Saturday, February 11, 2017

'This is Russia. You can jump into the sea or get a Cossack lance through your gizzard -- no other choice.'

H. Bedford-Jones was one of the more plausible claimants to the title "King of the Pulps." Versatile in many genres, and under many names, he perfected the gimmick of creating themed series of stories. Blue Book published many of these series, under HBJ's own name or using his favorite alias, Gordon Keyne. These anthologies often ranged all over history, but the "Warriors in Exile" series had a more narrow focus on the French Foreign Legion. "Leather-Bellies in the Crimea" (Blue Book, October 1937) reads a little like one of Theodore Roscoe's Thibaut Corday tall tales, introducing an element of the supernatural into an otherwise conventional Legion story. Like many of Bedford-Jones' anthology stories, the meat of this one is the story within the story. He often wrote in a once-removed style typical of an earlier era, in which we have to be introduced to the narrator of the main story as a character in a framing device. The narrator is Casey, a retired Irish Legionnaire and, predictably enough, a drunk. He recounts an eerie experience he had while serving with the Legion in support of the Whites against the Reds in the Russian civil war. In the Crimea Casey encountered a big man who was the spitting image of his long-lost uncle who had served in Russia with the Legion during the Crimean War in the 1850s. Sight of this surprising figure inspires a vision that Casey takes to be an actual episode from the life of his Uncle Teague, and this is the true meat of the story, told by an omniscient narrator rather than present-day Casey.

Teague Casey isn't a good fit with the Foreign Legion. He'd started out with the British Army, apparently, but had deserted. "He was the type of man who rebels at discipline; and he was in the most highly disciplined corps in the world, as he had found to his sorrow, Little they cared whether he were a British deserter or not -- they needed every man they could get." On the other hand, "A Legionnaire, as he had found, could get away with anything." He has no trouble sneaking out of camp to fraternize in a nearby Russian village where the food and drink are better, where a Cossack peddler speaks English suspiciously well, and the peddler's daughter is pretty. The peddler is happy to get stray Legionnaires drunk and pump them for information about their troop strength, but his daughter is smitten with Teague and warns him to call "tails" any time her father invites him to wager anything on a coin flip. The peddler proves a good sport about this and warns Teague, who plans to desert once more, to play sick at his post next morning. Hung over, Teague nevertheless forgets to do this, for otherwise Bedford-Jones could not describe the battle so vividly. Teague can't help but distinguish himself in combat, earning a promotion, but he deserts anyway.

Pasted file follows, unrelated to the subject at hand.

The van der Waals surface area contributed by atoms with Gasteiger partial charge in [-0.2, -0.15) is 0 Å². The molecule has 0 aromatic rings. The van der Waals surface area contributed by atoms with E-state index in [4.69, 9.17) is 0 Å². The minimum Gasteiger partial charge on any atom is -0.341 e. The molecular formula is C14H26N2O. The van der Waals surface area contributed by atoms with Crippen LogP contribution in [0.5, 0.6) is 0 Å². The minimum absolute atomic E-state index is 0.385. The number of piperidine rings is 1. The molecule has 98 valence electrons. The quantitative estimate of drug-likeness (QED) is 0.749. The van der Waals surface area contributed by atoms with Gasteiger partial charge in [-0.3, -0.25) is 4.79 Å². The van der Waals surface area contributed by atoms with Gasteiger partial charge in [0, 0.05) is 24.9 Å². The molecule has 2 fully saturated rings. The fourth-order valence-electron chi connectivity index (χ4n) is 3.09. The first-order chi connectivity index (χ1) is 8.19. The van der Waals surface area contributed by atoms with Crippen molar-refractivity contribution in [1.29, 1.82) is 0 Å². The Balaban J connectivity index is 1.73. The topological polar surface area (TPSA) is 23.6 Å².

This seems like a simple story without a moral, but there remains the question of whether the story is true. Present-day Casey's two interlocutors debate whether it's possible for him to have had an authentic vision, or whether this was all a drunken yarn. They finally determine that it probably was the truth, since Casey had included a detail very few people (apart from H. Bedford-Jones and anyone who read the same sources he had) would have known, namely that Legionnaires in the Crimea wore wooden sabots rather than proper boots. Since Casey isn't "the sort to probe into [the Legion's] history and traditions," the agree patronizingly, he must have seen a ghost, or possibly the then-still-living and very old man. These stories (HBJ's, that is) seem tailor made for radio anthology shows, and it wouldn't surprise me if he'd tried to get such a thing going at some point. I'm not sure why he or Blue Book needed this excuse to write stories, but the gimmick seemed to work for them, as he kept at it (in Short Stories as well) until his death. Sometimes the framing devices are worse than superfluous (e.g. the recurring narrator of "Famous Escapes," a deaf-mute convict who somehow communicated the details through sign language) but the stories themselves are usually good samples of Bedford-Jones' effortless, often-engaging style. You might get impatient for the actual story to start, but once it did it usually was pretty good.

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